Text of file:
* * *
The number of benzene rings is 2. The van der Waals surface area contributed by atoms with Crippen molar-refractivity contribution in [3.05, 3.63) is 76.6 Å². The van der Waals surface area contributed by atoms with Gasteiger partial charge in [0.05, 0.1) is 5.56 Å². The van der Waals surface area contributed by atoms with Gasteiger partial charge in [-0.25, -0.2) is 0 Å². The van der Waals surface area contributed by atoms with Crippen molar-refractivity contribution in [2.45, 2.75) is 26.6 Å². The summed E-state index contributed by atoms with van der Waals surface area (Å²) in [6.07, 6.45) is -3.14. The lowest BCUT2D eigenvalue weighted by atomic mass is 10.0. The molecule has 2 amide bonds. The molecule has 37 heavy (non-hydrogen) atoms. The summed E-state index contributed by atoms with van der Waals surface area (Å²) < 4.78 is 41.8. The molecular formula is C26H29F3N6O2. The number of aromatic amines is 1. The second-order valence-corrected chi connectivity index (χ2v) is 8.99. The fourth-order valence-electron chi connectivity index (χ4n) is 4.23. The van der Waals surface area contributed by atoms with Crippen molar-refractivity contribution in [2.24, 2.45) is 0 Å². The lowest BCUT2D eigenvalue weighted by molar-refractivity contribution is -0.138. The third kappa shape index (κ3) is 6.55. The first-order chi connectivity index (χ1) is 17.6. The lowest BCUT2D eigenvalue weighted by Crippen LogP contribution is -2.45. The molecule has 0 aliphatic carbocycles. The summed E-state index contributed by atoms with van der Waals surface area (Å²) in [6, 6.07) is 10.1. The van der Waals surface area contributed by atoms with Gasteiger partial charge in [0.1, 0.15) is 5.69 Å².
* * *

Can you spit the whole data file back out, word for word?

The number of benzene rings is 2. The van der Waals surface area contributed by atoms with Crippen molar-refractivity contribution in [3.05, 3.63) is 76.6 Å². The van der Waals surface area contributed by atoms with Gasteiger partial charge in [0.05, 0.1) is 5.56 Å². The van der Waals surface area contributed by atoms with Gasteiger partial charge in [-0.25, -0.2) is 0 Å². The van der Waals surface area contributed by atoms with Crippen molar-refractivity contribution in [2.45, 2.75) is 26.6 Å². The summed E-state index contributed by atoms with van der Waals surface area (Å²) in [6.07, 6.45) is -3.14. The lowest BCUT2D eigenvalue weighted by atomic mass is 10.0. The molecule has 2 amide bonds. The molecule has 37 heavy (non-hydrogen) atoms. The summed E-state index contributed by atoms with van der Waals surface area (Å²) < 4.78 is 41.8. The molecular formula is C26H29F3N6O2. The number of aromatic amines is 1. The second-order valence-corrected chi connectivity index (χ2v) is 8.99. The fourth-order valence-electron chi connectivity index (χ4n) is 4.23. The van der Waals surface area contributed by atoms with Crippen molar-refractivity contribution in [2.24, 2.45) is 0 Å². The lowest BCUT2D eigenvalue weighted by molar-refractivity contribution is -0.138. The third kappa shape index (κ3) is 6.55. The first-order chi connectivity index (χ1) is 17.6. The lowest BCUT2D eigenvalue weighted by Crippen LogP contribution is -2.45. The molecule has 0 aliphatic carbocycles. The summed E-state index contributed by atoms with van der Waals surface area (Å²) in [6, 6.07) is 10.1. The van der Waals surface area contributed by atoms with Gasteiger partial charge in [0.1, 0.15) is 5.69 Å².